ISOless sensors, read noise and photography - many questions!

Started Oct 3, 2013 | Discussions thread
panos_m Senior Member • Posts: 1,499
Re: ISOless sensors, read noise and photography - many questions!

Steen Bay wrote:

panos_m wrote:

Steen Bay wrote:

Elyharbour wrote:

As someone with a science background, but no specific knowledge in the field of electronic imaging, I hesitate to jump in here and ask a question...but here goes.

From what I glean from this and other recent ISO related threads, when I turn up the base ISO value on any camera, beyond a certain point I'm no longer increasing the electronic "gain" "amplification" or whatever it should be called, and further increasing ISO is doing no more than would be achieved by increasing exposure in Lightroom - noise, detail, etc, is going to be approximately the same (forgive my over-simplification, but in essence, that's what I think I'm reading).

If this is the case, then so long as I'm happy with a "dark" photo on the camera screen, I could limit ISO to say 800 or some other value and correct accordingly in PP. But, as this value will vary from camera-to-camera, the only way to find out what it should be, is to try it and compare results. Ie. there is no magic formula we can all apply.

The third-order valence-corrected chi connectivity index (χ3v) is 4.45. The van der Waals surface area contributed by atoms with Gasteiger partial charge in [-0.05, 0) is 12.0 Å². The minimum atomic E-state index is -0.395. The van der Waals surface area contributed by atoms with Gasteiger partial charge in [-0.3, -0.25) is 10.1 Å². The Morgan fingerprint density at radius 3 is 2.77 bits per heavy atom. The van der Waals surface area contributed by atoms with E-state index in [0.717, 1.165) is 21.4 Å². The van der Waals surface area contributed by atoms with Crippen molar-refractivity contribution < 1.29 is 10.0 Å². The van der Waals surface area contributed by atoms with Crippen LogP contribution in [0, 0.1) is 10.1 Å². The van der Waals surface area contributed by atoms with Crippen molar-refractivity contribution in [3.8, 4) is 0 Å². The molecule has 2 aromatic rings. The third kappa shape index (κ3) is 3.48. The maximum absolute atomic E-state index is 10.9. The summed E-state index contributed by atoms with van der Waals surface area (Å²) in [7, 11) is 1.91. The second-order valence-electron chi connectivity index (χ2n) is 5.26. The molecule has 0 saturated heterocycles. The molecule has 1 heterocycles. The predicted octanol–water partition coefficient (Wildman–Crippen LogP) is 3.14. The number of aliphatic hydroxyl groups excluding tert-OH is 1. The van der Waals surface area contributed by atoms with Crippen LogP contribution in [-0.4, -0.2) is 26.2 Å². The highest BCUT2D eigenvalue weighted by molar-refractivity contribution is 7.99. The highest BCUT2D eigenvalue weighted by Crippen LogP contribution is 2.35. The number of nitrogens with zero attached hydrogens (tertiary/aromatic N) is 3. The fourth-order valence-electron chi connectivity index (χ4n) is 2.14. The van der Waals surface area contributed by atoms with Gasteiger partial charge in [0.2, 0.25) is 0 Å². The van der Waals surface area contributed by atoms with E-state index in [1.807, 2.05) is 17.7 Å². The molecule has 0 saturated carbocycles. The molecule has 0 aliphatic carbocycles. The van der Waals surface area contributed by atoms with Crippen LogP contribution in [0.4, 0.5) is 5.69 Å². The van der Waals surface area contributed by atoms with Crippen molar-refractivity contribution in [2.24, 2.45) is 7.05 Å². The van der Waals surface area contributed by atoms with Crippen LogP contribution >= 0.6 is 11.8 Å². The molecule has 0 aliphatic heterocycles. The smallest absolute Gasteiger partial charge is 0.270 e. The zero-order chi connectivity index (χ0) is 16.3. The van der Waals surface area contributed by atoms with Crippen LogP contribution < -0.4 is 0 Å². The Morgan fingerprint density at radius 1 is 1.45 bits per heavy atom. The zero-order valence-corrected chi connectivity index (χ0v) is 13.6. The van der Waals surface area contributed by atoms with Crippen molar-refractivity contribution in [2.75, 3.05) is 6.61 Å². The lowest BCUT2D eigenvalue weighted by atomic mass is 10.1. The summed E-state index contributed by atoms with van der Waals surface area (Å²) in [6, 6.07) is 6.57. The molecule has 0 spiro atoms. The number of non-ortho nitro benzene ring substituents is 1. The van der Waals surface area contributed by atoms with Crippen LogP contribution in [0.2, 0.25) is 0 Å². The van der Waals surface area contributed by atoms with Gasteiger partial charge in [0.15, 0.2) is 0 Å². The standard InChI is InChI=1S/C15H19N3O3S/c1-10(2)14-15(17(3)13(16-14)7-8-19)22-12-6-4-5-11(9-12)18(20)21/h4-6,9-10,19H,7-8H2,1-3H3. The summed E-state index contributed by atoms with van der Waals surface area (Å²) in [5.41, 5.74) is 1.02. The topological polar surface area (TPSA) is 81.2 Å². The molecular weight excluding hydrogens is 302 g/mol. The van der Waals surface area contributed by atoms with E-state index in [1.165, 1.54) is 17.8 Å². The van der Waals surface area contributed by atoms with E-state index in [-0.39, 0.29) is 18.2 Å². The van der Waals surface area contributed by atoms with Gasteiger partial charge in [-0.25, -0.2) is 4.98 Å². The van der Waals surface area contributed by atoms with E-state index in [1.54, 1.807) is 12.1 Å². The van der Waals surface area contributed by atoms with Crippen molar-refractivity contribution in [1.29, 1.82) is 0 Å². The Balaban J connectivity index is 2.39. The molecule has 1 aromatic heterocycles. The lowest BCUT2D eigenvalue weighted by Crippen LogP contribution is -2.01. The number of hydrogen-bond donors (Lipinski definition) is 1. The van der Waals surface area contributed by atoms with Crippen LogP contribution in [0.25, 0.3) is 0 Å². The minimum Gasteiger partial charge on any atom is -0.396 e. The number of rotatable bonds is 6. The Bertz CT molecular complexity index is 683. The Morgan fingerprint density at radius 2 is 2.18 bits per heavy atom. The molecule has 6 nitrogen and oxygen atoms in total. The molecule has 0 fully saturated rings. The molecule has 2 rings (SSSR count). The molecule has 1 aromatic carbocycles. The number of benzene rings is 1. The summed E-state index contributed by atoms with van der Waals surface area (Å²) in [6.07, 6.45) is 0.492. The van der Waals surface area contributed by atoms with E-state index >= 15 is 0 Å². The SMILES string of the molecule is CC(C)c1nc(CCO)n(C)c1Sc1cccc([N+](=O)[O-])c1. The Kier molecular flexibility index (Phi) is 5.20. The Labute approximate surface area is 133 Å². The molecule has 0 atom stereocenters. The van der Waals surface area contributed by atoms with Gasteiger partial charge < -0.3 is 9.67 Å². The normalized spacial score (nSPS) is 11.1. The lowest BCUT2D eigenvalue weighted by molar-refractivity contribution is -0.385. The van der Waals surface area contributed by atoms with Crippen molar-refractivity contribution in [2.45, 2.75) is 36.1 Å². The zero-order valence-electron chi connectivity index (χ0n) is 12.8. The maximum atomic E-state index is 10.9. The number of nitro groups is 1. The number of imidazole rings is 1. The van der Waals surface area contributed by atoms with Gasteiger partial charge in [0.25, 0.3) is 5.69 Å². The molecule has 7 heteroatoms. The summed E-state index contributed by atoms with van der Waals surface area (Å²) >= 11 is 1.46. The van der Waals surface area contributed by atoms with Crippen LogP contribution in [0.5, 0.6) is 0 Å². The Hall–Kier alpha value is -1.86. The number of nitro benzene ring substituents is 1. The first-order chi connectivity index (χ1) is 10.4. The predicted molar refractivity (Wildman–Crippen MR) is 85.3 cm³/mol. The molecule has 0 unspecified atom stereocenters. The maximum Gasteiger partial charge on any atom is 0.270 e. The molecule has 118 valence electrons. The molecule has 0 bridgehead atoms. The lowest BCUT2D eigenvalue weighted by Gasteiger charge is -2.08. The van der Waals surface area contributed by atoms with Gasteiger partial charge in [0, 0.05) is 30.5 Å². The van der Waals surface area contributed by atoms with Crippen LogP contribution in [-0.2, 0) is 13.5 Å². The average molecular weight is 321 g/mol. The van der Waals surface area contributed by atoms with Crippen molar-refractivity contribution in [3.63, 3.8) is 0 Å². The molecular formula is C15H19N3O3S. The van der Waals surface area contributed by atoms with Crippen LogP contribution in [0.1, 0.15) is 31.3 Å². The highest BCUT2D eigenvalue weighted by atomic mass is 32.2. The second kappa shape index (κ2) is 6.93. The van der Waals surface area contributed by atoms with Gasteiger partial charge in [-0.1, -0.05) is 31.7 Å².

Is this broadly speaking correct?

Yes, that's pretty much it. If you shoot at e.g. ISO 800 instead of ISO 3200 (same f-stop/shutter speed), then you'll get 2 stops more of highlight headroom. That's a nice thing of course, but on the other hand, if you didn't blow important highlights at ISO 3200, then you don't really gain anything.

Two gains. Smaller file sizes. No need to meter.

Right, but if you don't meter and just shoot away at base ISO regardless of the lighting, then you won't really know how much noise you'll get in the final image when increasing the brightness afterwards. The ISO is the cameras noise/exposure meter, so to speak.

I understand what you say but if you choose the minimum shutter speed you can handhold then you will get the minimum amount of noise for the particular circumstance. Why the need to know the noise amount in advance?

An example from sometime ago. At a stage shooting I set up the D3 like this:

On you can get an idea about where your camera becomes 'ISO-less' (the ISO at which the read noise is about as low as it gets), but always a good idea to test it yourself. (click on a camera to see more data)

-- hide signature --


-- hide signature --


Post (hide subjects) Posted by
(unknown member)
Keyboard shortcuts:
FForum PPrevious NNext WNext unread UUpvote SSubscribe RReply QQuote BBookmark MMy threads
Color scheme? Blue / Yellow